How to Pitch your Idea in a Meeting

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In this shadow/mirroring workshop, your team will engage in a series of scenarios that involve best practices in introductory greetings, overcoming objections, and pitching their ideas to management and potential clients.

Your workshop is hands-on and activity-based; there will be minimal teaching and will be primarily hands-on role-play. Each workshop is delivered in English. The teaching portion will take place with sessions to teach the language of business and most used phrases, conversation plow, and how to respond within the conversation when using English.

Vocabulary That will be learned in this workshop.


To pitch something (an idea, a proposal): to promote or present something. For example, “I’m going to be pitching our new design service at the printing conference.”

To keep it short: to attempt to speak very briefly. For example, “I’m afraid that we have to keep it short today because we have to catch an early flight.”

On my mind: thinking about something a lot. “I’ve got a lot of things on my mind and can’t concentrate on my work.”

Red flag: a signal that something is wrong. “I’ve learned that a buildup of product at the crating area is a red flag that someone is slacking off, and it’s usually the new guy.”

To be hit with to be affected by an adverse event. For example, “We’ve been hit with a 7% increase in costs due to exchange rate fluctuations.”

A severe blow: an adverse event. “The loss of our head researcher to a competitor is a serious blow to the R & D department.”

To be stretched (to the limit): to have no time or energy left. “He’s stretched to the limit already with all the new projects, and there’s no way he can be expected to put in more time.”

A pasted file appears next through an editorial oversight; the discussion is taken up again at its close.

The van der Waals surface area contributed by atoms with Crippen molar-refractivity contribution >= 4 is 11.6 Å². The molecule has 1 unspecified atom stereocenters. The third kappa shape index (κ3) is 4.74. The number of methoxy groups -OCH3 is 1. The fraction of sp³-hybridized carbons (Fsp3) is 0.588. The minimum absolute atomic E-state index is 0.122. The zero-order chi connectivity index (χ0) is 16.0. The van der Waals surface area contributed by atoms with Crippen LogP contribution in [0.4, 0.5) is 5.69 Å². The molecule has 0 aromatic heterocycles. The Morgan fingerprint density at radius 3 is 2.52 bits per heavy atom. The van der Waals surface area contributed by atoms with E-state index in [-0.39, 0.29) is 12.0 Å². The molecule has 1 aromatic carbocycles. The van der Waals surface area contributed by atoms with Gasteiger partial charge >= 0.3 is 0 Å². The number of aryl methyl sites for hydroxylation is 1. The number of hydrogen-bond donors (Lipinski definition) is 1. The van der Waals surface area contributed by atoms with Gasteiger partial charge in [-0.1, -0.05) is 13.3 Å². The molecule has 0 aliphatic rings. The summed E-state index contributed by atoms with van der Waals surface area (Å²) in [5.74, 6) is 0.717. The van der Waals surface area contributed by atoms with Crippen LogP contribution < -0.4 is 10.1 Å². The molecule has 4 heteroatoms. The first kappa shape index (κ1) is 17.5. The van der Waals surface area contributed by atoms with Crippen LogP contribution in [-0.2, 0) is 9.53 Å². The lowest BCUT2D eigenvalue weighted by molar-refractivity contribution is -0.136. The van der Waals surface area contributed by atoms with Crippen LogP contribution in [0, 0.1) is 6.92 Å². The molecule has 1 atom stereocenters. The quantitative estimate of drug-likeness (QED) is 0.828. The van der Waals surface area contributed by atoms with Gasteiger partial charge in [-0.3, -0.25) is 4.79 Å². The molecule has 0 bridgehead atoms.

To tear your hair out: to be frustrated. For example, “I’m ready to tear my hair out over their lack of cooperation.”

To be in the same boat: to be in the same (complex) situation. “Since we’re all in the same boat, we should try to co-operate and resolve the problems together instead of criticizing each other.”

Point taken: a phrase used to indicate that the speaker accepts what somebody has said. “Point taken. I agree that we have mismanaged this opportunity.”

Setback: a defeat or adverse event. “We’ve managed to overcome the many setbacks we experienced when we first opened branches abroad and are on our way to becoming the market leader in our sector.”

Value-add/Value-added: the value added to a product or service at each stage of its production. “We’re targeting value-added furniture production, but until we can train enough skilled workers, we ship the raw wood abroad.”

The throw-in something: give as a gift. “I can throw in a free webcam if you buy this laptop today.”

Easy does it: an expression meaning “calm down” or “go slowly.” “Easy does it. You’ll get an ulcer if you get angry so often.”

Nuts and bolts: the basics. “The idea is to divest ourselves of non-core business and return to our nuts-and-bolts product line.”

Off-the-shelf: standard. “We don’t need any special parts, just ordinary off-the-shelf computer chips that you can buy anywhere.”

Whoa: an expression that means “slow down,” which was initially used to control horses. “Whoa. Did I hear you correctly? Can you repeat that, please?” Revamp: to update to current standards. “We revamped the logistics network, and now order fulfillment happens overnight.”

Got to: slang abbreviation of “have (got) to.” “We’ve got to be ready to meet with their team at 9 am.”

To be kidding: to joke around. “He was kidding when he said we were going to be laid off; it wasn’t true at all.”

I kid you not: a fixed expression meaning “I’m not kidding.” “I kid you not. He was so tall he had to stick his head out of the car door!”

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